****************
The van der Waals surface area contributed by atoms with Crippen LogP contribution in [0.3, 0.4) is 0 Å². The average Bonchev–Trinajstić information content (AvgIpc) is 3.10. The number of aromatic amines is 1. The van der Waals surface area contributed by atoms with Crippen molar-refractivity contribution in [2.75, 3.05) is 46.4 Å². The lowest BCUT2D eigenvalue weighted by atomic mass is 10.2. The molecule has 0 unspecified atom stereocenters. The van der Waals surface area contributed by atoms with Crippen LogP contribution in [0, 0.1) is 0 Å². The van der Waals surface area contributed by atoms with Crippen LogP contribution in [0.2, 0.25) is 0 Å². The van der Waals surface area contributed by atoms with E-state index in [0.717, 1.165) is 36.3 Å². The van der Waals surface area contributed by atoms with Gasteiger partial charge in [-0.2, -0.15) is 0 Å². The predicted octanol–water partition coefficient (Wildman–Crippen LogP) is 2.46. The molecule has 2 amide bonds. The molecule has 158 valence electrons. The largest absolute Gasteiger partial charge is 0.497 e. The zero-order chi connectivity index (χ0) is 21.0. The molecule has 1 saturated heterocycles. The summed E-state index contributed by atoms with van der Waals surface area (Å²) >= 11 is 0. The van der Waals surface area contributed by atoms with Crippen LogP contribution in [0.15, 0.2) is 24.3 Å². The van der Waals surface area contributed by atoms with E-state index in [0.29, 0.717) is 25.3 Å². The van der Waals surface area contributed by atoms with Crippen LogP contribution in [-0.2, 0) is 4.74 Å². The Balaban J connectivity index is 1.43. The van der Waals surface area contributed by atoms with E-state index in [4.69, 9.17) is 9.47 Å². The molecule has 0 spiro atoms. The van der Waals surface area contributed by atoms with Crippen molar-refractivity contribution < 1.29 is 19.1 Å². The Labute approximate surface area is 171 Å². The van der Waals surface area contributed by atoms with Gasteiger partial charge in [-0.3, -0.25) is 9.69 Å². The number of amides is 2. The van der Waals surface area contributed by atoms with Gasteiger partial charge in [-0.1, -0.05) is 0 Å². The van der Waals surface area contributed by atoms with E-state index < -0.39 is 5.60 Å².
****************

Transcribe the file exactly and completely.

The van der Waals surface area contributed by atoms with Crippen LogP contribution in [0.3, 0.4) is 0 Å². The average Bonchev–Trinajstić information content (AvgIpc) is 3.10. The number of aromatic amines is 1. The van der Waals surface area contributed by atoms with Crippen molar-refractivity contribution in [2.75, 3.05) is 46.4 Å². The lowest BCUT2D eigenvalue weighted by atomic mass is 10.2. The molecule has 0 unspecified atom stereocenters. The van der Waals surface area contributed by atoms with Crippen LogP contribution in [0, 0.1) is 0 Å². The van der Waals surface area contributed by atoms with Crippen LogP contribution in [0.2, 0.25) is 0 Å². The van der Waals surface area contributed by atoms with E-state index in [0.717, 1.165) is 36.3 Å². The van der Waals surface area contributed by atoms with Gasteiger partial charge in [-0.2, -0.15) is 0 Å². The predicted octanol–water partition coefficient (Wildman–Crippen LogP) is 2.46. The molecule has 2 amide bonds. The molecule has 158 valence electrons. The largest absolute Gasteiger partial charge is 0.497 e. The zero-order chi connectivity index (χ0) is 21.0. The molecule has 1 saturated heterocycles. The summed E-state index contributed by atoms with van der Waals surface area (Å²) >= 11 is 0. The van der Waals surface area contributed by atoms with Crippen LogP contribution in [0.15, 0.2) is 24.3 Å². The van der Waals surface area contributed by atoms with E-state index in [0.29, 0.717) is 25.3 Å². The van der Waals surface area contributed by atoms with Crippen LogP contribution in [-0.2, 0) is 4.74 Å². The Balaban J connectivity index is 1.43. The van der Waals surface area contributed by atoms with E-state index in [4.69, 9.17) is 9.47 Å². The molecule has 0 spiro atoms. The van der Waals surface area contributed by atoms with Crippen molar-refractivity contribution < 1.29 is 19.1 Å². The Labute approximate surface area is 171 Å². The van der Waals surface area contributed by atoms with Gasteiger partial charge in [-0.3, -0.25) is 9.69 Å². The number of amides is 2. The van der Waals surface area contributed by atoms with Gasteiger partial charge in [-0.1, -0.05) is 0 Å². The van der Waals surface area contributed by atoms with E-state index < -0.39 is 5.60 Å².